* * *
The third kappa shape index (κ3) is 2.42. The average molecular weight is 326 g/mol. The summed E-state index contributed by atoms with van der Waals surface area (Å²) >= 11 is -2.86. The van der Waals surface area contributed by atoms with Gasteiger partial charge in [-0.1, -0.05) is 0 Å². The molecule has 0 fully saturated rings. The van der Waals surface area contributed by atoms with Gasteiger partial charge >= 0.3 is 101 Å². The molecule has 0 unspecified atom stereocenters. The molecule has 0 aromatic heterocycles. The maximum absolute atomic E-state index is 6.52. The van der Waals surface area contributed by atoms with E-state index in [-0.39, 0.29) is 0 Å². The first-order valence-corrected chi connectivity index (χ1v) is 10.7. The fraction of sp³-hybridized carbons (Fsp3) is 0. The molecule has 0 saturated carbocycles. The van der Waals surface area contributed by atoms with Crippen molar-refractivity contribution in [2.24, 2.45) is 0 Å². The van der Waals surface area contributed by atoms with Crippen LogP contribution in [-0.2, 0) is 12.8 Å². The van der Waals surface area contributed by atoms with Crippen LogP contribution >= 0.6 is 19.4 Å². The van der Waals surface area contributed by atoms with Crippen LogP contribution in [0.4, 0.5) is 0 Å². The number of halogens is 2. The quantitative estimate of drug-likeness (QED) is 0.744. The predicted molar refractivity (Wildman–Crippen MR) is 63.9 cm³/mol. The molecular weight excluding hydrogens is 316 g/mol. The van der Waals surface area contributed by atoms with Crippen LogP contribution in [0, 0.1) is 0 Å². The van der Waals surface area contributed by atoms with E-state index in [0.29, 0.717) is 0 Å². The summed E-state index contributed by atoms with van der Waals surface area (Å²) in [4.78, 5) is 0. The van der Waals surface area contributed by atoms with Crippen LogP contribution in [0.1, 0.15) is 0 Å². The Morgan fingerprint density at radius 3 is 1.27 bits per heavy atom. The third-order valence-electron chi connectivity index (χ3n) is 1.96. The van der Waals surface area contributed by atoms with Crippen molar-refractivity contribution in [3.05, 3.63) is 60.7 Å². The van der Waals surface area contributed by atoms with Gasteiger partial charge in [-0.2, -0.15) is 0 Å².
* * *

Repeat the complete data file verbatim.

The third kappa shape index (κ3) is 2.42. The average molecular weight is 326 g/mol. The summed E-state index contributed by atoms with van der Waals surface area (Å²) >= 11 is -2.86. The van der Waals surface area contributed by atoms with Gasteiger partial charge in [-0.1, -0.05) is 0 Å². The molecule has 0 fully saturated rings. The van der Waals surface area contributed by atoms with Gasteiger partial charge >= 0.3 is 101 Å². The molecule has 0 unspecified atom stereocenters. The molecule has 0 aromatic heterocycles. The maximum absolute atomic E-state index is 6.52. The van der Waals surface area contributed by atoms with E-state index in [-0.39, 0.29) is 0 Å². The first-order valence-corrected chi connectivity index (χ1v) is 10.7. The fraction of sp³-hybridized carbons (Fsp3) is 0. The molecule has 0 saturated carbocycles. The van der Waals surface area contributed by atoms with Crippen molar-refractivity contribution in [2.24, 2.45) is 0 Å². The van der Waals surface area contributed by atoms with Crippen LogP contribution in [-0.2, 0) is 12.8 Å². The van der Waals surface area contributed by atoms with Crippen LogP contribution >= 0.6 is 19.4 Å². The van der Waals surface area contributed by atoms with Crippen LogP contribution in [0.4, 0.5) is 0 Å². The number of halogens is 2. The quantitative estimate of drug-likeness (QED) is 0.744. The predicted molar refractivity (Wildman–Crippen MR) is 63.9 cm³/mol. The molecular weight excluding hydrogens is 316 g/mol. The van der Waals surface area contributed by atoms with Crippen LogP contribution in [0, 0.1) is 0 Å². The van der Waals surface area contributed by atoms with E-state index in [0.29, 0.717) is 0 Å². The summed E-state index contributed by atoms with van der Waals surface area (Å²) in [4.78, 5) is 0. The van der Waals surface area contributed by atoms with Crippen LogP contribution in [0.1, 0.15) is 0 Å². The Morgan fingerprint density at radius 3 is 1.27 bits per heavy atom. The third-order valence-electron chi connectivity index (χ3n) is 1.96. The van der Waals surface area contributed by atoms with Crippen molar-refractivity contribution in [3.05, 3.63) is 60.7 Å². The van der Waals surface area contributed by atoms with Gasteiger partial charge in [-0.2, -0.15) is 0 Å².